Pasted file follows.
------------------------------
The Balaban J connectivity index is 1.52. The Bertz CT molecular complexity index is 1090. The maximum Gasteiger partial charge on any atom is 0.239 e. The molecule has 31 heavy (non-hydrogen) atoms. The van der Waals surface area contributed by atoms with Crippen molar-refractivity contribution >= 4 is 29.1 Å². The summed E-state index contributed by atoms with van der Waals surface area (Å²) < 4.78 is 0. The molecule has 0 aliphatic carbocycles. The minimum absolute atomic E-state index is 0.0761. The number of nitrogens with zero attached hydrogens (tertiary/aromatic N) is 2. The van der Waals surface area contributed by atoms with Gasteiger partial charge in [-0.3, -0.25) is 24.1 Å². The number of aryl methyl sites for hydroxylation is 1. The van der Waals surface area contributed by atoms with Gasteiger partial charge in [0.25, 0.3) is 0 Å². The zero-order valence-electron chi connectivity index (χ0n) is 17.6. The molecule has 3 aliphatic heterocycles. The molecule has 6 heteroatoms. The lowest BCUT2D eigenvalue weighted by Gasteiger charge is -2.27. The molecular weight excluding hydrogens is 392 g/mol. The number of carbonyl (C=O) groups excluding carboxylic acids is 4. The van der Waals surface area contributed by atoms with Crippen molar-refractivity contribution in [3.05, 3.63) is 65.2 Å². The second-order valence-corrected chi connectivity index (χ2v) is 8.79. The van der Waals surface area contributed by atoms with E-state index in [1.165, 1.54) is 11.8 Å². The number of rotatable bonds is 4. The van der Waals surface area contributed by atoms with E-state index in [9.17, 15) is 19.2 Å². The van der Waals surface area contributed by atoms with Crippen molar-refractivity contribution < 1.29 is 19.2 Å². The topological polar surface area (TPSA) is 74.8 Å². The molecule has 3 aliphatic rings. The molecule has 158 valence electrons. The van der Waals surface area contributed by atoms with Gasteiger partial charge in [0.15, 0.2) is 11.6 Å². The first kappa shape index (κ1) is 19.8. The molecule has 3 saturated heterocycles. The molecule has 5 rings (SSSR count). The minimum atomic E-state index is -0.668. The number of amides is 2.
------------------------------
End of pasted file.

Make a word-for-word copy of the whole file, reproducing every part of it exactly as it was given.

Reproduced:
The Balaban J connectivity index is 1.52. The Bertz CT molecular complexity index is 1090. The maximum Gasteiger partial charge on any atom is 0.239 e. The molecule has 31 heavy (non-hydrogen) atoms. The van der Waals surface area contributed by atoms with Crippen molar-refractivity contribution >= 4 is 29.1 Å². The summed E-state index contributed by atoms with van der Waals surface area (Å²) < 4.78 is 0. The molecule has 0 aliphatic carbocycles. The minimum absolute atomic E-state index is 0.0761. The number of nitrogens with zero attached hydrogens (tertiary/aromatic N) is 2. The van der Waals surface area contributed by atoms with Gasteiger partial charge in [-0.3, -0.25) is 24.1 Å². The number of aryl methyl sites for hydroxylation is 1. The van der Waals surface area contributed by atoms with Gasteiger partial charge in [0.25, 0.3) is 0 Å². The zero-order valence-electron chi connectivity index (χ0n) is 17.6. The molecule has 3 aliphatic heterocycles. The molecule has 6 heteroatoms. The lowest BCUT2D eigenvalue weighted by Gasteiger charge is -2.27. The molecular weight excluding hydrogens is 392 g/mol. The number of carbonyl (C=O) groups excluding carboxylic acids is 4. The van der Waals surface area contributed by atoms with Crippen molar-refractivity contribution in [3.05, 3.63) is 65.2 Å². The second-order valence-corrected chi connectivity index (χ2v) is 8.79. The van der Waals surface area contributed by atoms with E-state index in [1.165, 1.54) is 11.8 Å². The number of rotatable bonds is 4. The van der Waals surface area contributed by atoms with E-state index in [9.17, 15) is 19.2 Å². The van der Waals surface area contributed by atoms with Crippen molar-refractivity contribution < 1.29 is 19.2 Å². The topological polar surface area (TPSA) is 74.8 Å². The molecule has 3 aliphatic rings. The molecule has 158 valence electrons. The van der Waals surface area contributed by atoms with Gasteiger partial charge in [0.15, 0.2) is 11.6 Å². The first kappa shape index (κ1) is 19.8. The molecule has 3 saturated heterocycles. The molecule has 5 rings (SSSR count). The minimum atomic E-state index is -0.668. The number of amides is 2.